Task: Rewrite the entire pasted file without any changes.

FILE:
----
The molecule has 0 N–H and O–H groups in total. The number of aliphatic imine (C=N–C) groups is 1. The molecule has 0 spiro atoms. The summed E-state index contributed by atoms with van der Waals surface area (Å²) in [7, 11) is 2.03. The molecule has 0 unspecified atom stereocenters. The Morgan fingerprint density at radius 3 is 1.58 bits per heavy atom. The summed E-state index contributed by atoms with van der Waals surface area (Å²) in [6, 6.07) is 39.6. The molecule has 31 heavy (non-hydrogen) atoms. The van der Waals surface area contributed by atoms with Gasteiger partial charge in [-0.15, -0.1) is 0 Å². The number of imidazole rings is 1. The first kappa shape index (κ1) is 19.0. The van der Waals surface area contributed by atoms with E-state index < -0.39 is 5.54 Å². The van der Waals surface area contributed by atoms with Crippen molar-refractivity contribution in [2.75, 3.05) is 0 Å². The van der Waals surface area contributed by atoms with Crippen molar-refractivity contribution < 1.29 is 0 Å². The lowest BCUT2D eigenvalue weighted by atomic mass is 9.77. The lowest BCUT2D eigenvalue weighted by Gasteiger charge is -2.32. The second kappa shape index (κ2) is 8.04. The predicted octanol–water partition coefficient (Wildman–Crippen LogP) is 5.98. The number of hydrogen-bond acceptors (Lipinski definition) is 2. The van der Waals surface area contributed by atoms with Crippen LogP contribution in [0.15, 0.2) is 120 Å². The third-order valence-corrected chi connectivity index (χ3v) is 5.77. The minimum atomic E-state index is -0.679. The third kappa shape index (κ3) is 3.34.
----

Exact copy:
The molecule has 0 N–H and O–H groups in total. The number of aliphatic imine (C=N–C) groups is 1. The molecule has 0 spiro atoms. The summed E-state index contributed by atoms with van der Waals surface area (Å²) in [7, 11) is 2.03. The molecule has 0 unspecified atom stereocenters. The Morgan fingerprint density at radius 3 is 1.58 bits per heavy atom. The summed E-state index contributed by atoms with van der Waals surface area (Å²) in [6, 6.07) is 39.6. The molecule has 31 heavy (non-hydrogen) atoms. The van der Waals surface area contributed by atoms with Gasteiger partial charge in [-0.15, -0.1) is 0 Å². The number of imidazole rings is 1. The first kappa shape index (κ1) is 19.0. The van der Waals surface area contributed by atoms with E-state index < -0.39 is 5.54 Å². The van der Waals surface area contributed by atoms with Crippen molar-refractivity contribution in [2.75, 3.05) is 0 Å². The van der Waals surface area contributed by atoms with Crippen molar-refractivity contribution < 1.29 is 0 Å². The lowest BCUT2D eigenvalue weighted by atomic mass is 9.77. The lowest BCUT2D eigenvalue weighted by Gasteiger charge is -2.32. The second kappa shape index (κ2) is 8.04. The predicted octanol–water partition coefficient (Wildman–Crippen LogP) is 5.98. The number of hydrogen-bond acceptors (Lipinski definition) is 2. The van der Waals surface area contributed by atoms with Crippen LogP contribution in [0.15, 0.2) is 120 Å². The third-order valence-corrected chi connectivity index (χ3v) is 5.77. The minimum atomic E-state index is -0.679. The third kappa shape index (κ3) is 3.34.